Our introduction to the state of Maine actually began while we were still in Massachusetts, when we decided to take a quick trip to Bob’s Clam Hut and Wiggly Bridge Distillery. We had read about Bob’s in a New York Times article about coastal Maine and decided we needed to try it. And a distillery named Wiggly Bridge was just too cool to pass up! Both places are about an hour’s drive from Rockport, and we had originally planned to stop at both places on our drive from Rockport to Boothbay Harbor. But Bob’s doesn’t open until 11:00 and the distillery not until noon, and we didn’t want to wait so late to start our drive from Rockport. So we made it a stand-alone trip, even though it meant a little bit of duplication.
Bob’s is just one of those legendary places that attracts locals and tourists alike. Bob’s has been featured on Food Network’s Diners, Drive-Ins and Dives, was named a “Great American Lobster Destination” by USA Today and took a spot on Thrillist’s list of “50 Essential Restaurants Every American Should Visit.” Coastal Living has also recognized the lobster roll at Bob’s as one of the best in the state and Yankee magazine spotlighted the clam hut as having one of “The 10 Best Fried Clams in Maine.”
Bob’s has been in business since 1956, and it gets pretty busy and the lines start as soon as they open at 11:00! I had a lobster roll and Kathy had fried clams – both were delicious and worth the stop, but the unexpected delay made us late for our tasting at the distillery!
Luckily (for us) the crowds were a lot smaller at Wiggly Bridge. We were the only people scheduled for a tour at 12:00, so they didn’t mind waiting. The distillery is family-run and so small that when we called to tell them we would be late, the owner/distiller/boss man answered the phone! They’ve also got an interesting history. Started by a father and son as a result of a discussion during a family dinner, they basically taught themselves how to build a distillery, including learning to weld so they could build their first still! The spirits are pretty darned good too, and made up a sizeable portion of our souvenir collection. 😉
Once we were ready to enter Maine for real, we met up with Joe and Katherine at a(nother) lobster shack, this one out on Cape Elizabeth near Two Lights Lighthouse, named, appropriately enough, The Lobster Shack at Two Lights. 🙂 I always knew that the Maine coast is rocky, but seeing it in person was absolutely amazing. The rocks looked a lot like petrified wood, but it is really rock!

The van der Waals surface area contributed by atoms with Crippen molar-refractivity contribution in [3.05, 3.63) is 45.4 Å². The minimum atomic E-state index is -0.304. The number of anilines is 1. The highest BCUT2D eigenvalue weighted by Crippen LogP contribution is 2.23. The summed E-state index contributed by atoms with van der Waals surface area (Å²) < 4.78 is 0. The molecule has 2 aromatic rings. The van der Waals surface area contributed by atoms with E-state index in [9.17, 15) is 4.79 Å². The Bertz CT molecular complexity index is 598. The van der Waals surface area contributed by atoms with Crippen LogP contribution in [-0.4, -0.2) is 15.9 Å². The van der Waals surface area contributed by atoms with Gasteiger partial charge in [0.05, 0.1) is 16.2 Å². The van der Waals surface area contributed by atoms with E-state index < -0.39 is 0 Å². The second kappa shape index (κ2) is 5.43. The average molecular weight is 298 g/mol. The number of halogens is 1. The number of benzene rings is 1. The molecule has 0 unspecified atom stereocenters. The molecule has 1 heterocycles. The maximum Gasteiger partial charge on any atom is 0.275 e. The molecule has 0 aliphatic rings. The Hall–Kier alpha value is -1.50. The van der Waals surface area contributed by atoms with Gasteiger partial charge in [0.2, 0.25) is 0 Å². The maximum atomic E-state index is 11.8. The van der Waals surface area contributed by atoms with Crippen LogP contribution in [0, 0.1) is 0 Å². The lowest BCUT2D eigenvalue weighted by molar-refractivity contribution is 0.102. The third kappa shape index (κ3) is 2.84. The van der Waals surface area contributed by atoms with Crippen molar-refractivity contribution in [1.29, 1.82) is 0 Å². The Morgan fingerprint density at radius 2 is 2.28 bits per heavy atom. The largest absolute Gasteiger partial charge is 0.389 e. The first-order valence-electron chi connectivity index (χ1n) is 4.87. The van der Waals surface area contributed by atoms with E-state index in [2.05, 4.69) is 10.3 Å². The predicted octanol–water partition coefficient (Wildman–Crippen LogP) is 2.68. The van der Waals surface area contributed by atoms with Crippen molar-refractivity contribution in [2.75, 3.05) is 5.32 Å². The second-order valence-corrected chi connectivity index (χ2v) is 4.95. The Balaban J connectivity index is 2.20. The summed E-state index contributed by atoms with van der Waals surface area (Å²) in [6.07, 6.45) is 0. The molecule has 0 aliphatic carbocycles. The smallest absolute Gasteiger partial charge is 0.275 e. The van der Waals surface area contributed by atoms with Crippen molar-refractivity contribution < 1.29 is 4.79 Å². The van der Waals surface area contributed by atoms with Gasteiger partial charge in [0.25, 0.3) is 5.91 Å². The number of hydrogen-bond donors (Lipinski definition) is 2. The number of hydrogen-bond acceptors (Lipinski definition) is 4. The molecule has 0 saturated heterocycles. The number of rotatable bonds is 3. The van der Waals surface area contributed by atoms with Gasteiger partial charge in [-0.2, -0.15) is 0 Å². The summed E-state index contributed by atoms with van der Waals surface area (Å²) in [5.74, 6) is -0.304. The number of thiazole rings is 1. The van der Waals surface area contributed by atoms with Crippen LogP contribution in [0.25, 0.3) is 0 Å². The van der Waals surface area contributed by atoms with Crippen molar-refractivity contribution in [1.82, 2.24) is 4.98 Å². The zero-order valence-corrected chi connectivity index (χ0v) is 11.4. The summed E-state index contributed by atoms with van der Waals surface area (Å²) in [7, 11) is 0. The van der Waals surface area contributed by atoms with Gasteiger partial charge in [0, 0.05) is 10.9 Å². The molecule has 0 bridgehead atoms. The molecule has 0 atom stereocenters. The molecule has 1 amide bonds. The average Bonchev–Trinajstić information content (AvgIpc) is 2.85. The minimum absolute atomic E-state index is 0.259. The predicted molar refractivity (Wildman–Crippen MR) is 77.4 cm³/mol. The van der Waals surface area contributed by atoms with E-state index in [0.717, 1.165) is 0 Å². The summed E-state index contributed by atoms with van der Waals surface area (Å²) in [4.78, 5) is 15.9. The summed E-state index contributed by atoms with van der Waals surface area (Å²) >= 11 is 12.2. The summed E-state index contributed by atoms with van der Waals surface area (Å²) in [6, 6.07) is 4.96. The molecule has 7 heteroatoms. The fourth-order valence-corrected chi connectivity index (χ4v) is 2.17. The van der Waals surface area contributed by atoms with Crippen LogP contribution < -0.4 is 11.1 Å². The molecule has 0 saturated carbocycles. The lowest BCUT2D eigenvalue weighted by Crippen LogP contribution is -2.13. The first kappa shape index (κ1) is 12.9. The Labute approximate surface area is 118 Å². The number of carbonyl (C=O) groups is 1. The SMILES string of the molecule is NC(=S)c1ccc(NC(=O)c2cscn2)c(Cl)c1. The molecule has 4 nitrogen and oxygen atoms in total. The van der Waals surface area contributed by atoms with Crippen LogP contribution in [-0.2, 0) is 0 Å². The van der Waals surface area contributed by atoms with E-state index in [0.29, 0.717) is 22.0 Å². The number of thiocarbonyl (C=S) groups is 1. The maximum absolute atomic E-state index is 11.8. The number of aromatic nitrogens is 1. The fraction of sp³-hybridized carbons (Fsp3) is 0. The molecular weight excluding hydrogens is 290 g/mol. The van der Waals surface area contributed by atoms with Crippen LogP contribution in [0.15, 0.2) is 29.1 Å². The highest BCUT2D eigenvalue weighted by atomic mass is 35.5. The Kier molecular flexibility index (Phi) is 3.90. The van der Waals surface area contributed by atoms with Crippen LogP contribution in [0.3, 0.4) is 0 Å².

After lunch, a bunch of gab and a few photos, Kathy & I and Joe & Katherine headed toward Boothbay Harbor and the hotel we had arranged to stay at. On the way, Kathy & I stopped at Portland Head Lighthouse, one of the most picturesque beacons on the Maine coast. Once leaving there we headed on toward Boothbay ourselves, which was going to be our base for the next 4 nights. More on Boothbay and beyond in my next post.
As a photographic aside, I’ve been working over the last couple of weeks with the new masking tools in the latest version of Lightroom. While it is much more powerful, I’m finding it a bit less intuitive than the prior version. I use luminance masking a lot, and it has been a bit frustrating to me. But the more I play with it the better I get. I hope! 🙂
When choosing where to stay and what to do in Massachusetts, we decided to keep with the smallish coastal fishing village vibe as much as possible. We wanted to avoid the larger cities with their traffic and congestion, understanding that even though we were past the peak travel season, anywhere we went was likely to be busy. We really want to visit Boston, and in fact were scheduled to spend some time there last year before a cruise that was cancelled. It’s a destination in itself, and this trip was already shaping up to be a long one!